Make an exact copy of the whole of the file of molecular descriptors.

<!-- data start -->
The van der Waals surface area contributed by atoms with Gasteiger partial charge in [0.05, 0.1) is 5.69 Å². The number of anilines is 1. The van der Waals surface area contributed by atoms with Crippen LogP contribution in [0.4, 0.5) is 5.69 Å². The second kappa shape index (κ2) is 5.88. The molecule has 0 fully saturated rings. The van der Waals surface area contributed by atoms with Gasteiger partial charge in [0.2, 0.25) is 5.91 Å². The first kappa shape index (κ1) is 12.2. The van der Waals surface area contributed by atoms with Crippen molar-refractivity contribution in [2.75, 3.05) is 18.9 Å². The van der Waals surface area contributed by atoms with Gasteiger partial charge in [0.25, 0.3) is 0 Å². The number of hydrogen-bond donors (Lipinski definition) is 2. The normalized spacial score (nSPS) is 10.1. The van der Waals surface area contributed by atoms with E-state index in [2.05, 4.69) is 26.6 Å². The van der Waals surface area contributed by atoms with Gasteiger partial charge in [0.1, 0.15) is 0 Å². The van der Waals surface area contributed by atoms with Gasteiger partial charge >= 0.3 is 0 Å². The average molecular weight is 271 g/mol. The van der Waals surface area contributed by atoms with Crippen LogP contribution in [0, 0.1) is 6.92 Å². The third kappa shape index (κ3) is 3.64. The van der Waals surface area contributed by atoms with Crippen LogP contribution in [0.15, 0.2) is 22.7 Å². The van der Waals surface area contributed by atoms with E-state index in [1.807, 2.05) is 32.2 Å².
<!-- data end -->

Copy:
The van der Waals surface area contributed by atoms with Gasteiger partial charge in [0.05, 0.1) is 5.69 Å². The number of anilines is 1. The van der Waals surface area contributed by atoms with Crippen LogP contribution in [0.4, 0.5) is 5.69 Å². The second kappa shape index (κ2) is 5.88. The molecule has 0 fully saturated rings. The van der Waals surface area contributed by atoms with Gasteiger partial charge in [0.2, 0.25) is 5.91 Å². The first kappa shape index (κ1) is 12.2. The van der Waals surface area contributed by atoms with Crippen molar-refractivity contribution in [2.75, 3.05) is 18.9 Å². The van der Waals surface area contributed by atoms with Gasteiger partial charge in [0.25, 0.3) is 0 Å². The number of hydrogen-bond donors (Lipinski definition) is 2. The normalized spacial score (nSPS) is 10.1. The van der Waals surface area contributed by atoms with E-state index in [2.05, 4.69) is 26.6 Å². The van der Waals surface area contributed by atoms with Gasteiger partial charge in [0.1, 0.15) is 0 Å². The van der Waals surface area contributed by atoms with Gasteiger partial charge >= 0.3 is 0 Å². The average molecular weight is 271 g/mol. The van der Waals surface area contributed by atoms with Crippen LogP contribution in [0, 0.1) is 6.92 Å². The third kappa shape index (κ3) is 3.64. The van der Waals surface area contributed by atoms with Crippen LogP contribution in [0.15, 0.2) is 22.7 Å². The van der Waals surface area contributed by atoms with E-state index in [1.807, 2.05) is 32.2 Å².